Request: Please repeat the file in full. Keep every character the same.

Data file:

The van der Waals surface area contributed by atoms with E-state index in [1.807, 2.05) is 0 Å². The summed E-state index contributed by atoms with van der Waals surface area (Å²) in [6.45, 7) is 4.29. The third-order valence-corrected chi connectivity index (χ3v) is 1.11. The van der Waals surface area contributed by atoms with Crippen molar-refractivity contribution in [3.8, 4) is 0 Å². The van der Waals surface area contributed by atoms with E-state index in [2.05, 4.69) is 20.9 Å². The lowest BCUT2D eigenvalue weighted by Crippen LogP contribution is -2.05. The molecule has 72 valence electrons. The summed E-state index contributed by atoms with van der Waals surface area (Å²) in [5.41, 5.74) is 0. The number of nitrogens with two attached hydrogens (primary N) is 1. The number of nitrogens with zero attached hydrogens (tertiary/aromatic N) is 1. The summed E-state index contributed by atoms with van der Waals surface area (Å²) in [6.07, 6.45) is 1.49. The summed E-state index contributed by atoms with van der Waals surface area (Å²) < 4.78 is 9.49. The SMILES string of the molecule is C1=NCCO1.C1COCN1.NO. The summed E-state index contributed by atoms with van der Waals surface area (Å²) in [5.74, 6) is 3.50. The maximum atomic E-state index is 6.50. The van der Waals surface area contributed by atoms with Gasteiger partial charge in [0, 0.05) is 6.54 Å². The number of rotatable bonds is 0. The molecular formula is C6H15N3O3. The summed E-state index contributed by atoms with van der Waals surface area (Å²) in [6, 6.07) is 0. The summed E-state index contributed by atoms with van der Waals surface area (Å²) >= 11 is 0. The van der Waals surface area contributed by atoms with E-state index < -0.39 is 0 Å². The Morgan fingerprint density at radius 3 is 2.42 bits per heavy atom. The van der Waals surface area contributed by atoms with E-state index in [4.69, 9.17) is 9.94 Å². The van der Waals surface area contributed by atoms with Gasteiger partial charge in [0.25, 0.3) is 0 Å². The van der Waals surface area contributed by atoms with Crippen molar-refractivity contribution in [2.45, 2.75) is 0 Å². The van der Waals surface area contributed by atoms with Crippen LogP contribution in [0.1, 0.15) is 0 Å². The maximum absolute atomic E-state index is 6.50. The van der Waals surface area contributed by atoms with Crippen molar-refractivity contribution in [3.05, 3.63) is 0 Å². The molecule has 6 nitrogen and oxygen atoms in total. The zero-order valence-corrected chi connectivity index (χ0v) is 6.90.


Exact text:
The van der Waals surface area contributed by atoms with E-state index in [1.807, 2.05) is 0 Å². The summed E-state index contributed by atoms with van der Waals surface area (Å²) in [6.45, 7) is 4.29. The third-order valence-corrected chi connectivity index (χ3v) is 1.11. The van der Waals surface area contributed by atoms with Crippen molar-refractivity contribution in [3.8, 4) is 0 Å². The van der Waals surface area contributed by atoms with E-state index in [2.05, 4.69) is 20.9 Å². The lowest BCUT2D eigenvalue weighted by Crippen LogP contribution is -2.05. The molecule has 72 valence electrons. The summed E-state index contributed by atoms with van der Waals surface area (Å²) in [5.41, 5.74) is 0. The number of nitrogens with two attached hydrogens (primary N) is 1. The number of nitrogens with zero attached hydrogens (tertiary/aromatic N) is 1. The summed E-state index contributed by atoms with van der Waals surface area (Å²) in [6.07, 6.45) is 1.49. The summed E-state index contributed by atoms with van der Waals surface area (Å²) < 4.78 is 9.49. The SMILES string of the molecule is C1=NCCO1.C1COCN1.NO. The summed E-state index contributed by atoms with van der Waals surface area (Å²) in [5.74, 6) is 3.50. The maximum atomic E-state index is 6.50. The van der Waals surface area contributed by atoms with Gasteiger partial charge in [0, 0.05) is 6.54 Å². The number of rotatable bonds is 0. The molecular formula is C6H15N3O3. The summed E-state index contributed by atoms with van der Waals surface area (Å²) in [6, 6.07) is 0. The summed E-state index contributed by atoms with van der Waals surface area (Å²) >= 11 is 0. The van der Waals surface area contributed by atoms with E-state index < -0.39 is 0 Å². The Morgan fingerprint density at radius 3 is 2.42 bits per heavy atom. The van der Waals surface area contributed by atoms with E-state index in [4.69, 9.17) is 9.94 Å². The van der Waals surface area contributed by atoms with Gasteiger partial charge in [0.25, 0.3) is 0 Å². The van der Waals surface area contributed by atoms with Crippen molar-refractivity contribution in [2.45, 2.75) is 0 Å². The van der Waals surface area contributed by atoms with Crippen LogP contribution in [0.1, 0.15) is 0 Å². The maximum absolute atomic E-state index is 6.50. The van der Waals surface area contributed by atoms with Crippen molar-refractivity contribution in [3.05, 3.63) is 0 Å². The molecule has 6 nitrogen and oxygen atoms in total. The zero-order valence-corrected chi connectivity index (χ0v) is 6.90.